The low-cost airline in Thailand, Nok Air has begun the process of reorganizing, but you might not have heard of it, as Thai Airways International took the main spot in headlines. The privately-held career would be benefiting from the same rehabilitation protection as Thai Airways.
But, unlike the lessors for the flag carrier, the Nok Air’s lessors have less to worry about. As compared to Thai Airways, it only has around half the number of leased aircraft and its fleet is simpler too.
They have multiple units exposed, but that’s not the only concern, as the carrier’s rehabilitation is very crucial because the other similar Thai carriers, who also seek restructuring are watching this process closely. The manager further said that in their rescue plan there were not many guidelines about operating lessors, so it made us worried about their plans for us. Whereas the other airlines mentioned above have a good number of leased aircraft in their fleets.
Nok got the permission to restructure under the business rehabilitation protection a few months back by the country’s Central Bankruptcy Court. According to the sources, it was not before late last year that the lessors were approached by the company and its rehabilitation planner, to ask for sweeter lease terms.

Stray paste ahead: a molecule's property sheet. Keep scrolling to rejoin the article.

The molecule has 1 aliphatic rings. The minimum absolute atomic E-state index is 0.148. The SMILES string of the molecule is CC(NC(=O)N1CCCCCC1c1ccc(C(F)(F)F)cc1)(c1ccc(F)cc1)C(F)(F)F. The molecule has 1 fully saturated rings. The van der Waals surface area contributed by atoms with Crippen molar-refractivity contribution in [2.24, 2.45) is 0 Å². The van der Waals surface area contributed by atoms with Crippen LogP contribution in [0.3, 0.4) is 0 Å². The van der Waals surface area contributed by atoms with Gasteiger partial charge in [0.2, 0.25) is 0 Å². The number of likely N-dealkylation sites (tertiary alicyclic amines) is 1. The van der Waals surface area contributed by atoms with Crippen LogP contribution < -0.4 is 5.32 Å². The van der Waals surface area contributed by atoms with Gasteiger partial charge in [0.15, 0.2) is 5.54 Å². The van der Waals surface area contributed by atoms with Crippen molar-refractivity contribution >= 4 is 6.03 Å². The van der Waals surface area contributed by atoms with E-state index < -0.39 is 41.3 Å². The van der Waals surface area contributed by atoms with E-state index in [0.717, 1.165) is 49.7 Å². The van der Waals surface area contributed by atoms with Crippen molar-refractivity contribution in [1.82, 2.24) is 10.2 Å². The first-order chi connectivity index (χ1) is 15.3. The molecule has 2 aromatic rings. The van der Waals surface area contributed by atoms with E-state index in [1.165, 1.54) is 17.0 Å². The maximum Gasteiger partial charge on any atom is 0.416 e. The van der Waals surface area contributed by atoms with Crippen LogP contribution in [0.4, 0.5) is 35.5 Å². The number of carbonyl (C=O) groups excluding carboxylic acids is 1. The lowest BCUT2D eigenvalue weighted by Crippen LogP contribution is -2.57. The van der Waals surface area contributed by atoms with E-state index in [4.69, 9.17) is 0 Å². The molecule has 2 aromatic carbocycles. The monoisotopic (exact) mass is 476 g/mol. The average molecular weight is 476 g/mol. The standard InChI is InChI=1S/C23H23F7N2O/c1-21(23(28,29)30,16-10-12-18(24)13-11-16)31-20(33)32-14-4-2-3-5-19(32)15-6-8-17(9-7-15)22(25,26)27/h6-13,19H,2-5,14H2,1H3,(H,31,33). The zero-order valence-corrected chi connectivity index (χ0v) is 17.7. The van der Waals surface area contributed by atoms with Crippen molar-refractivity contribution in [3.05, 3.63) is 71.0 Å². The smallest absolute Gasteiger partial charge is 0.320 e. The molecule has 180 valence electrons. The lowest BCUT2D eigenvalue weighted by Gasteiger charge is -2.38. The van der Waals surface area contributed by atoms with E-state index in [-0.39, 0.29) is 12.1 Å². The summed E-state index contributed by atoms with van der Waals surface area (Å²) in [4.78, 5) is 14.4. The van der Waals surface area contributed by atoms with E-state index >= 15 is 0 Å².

They also proposed that the rates would be lower during the off-season, but higher during peak seasons. The lessor replied to this request in December.
The carrier’s proposals have not been accepted by all the lessors, as some have shown interest in their aircraft out, even though the aircraft demand is pretty low, due to the ongoing crisis. Even if there’s no crisis and the market is operating smoothly, the process for repossessing aircraft can be slow and painful and the country is not known to make this process any simpler. But, the lessors taking their aircraft doesn’t mean it’s going to be too bad for the airline.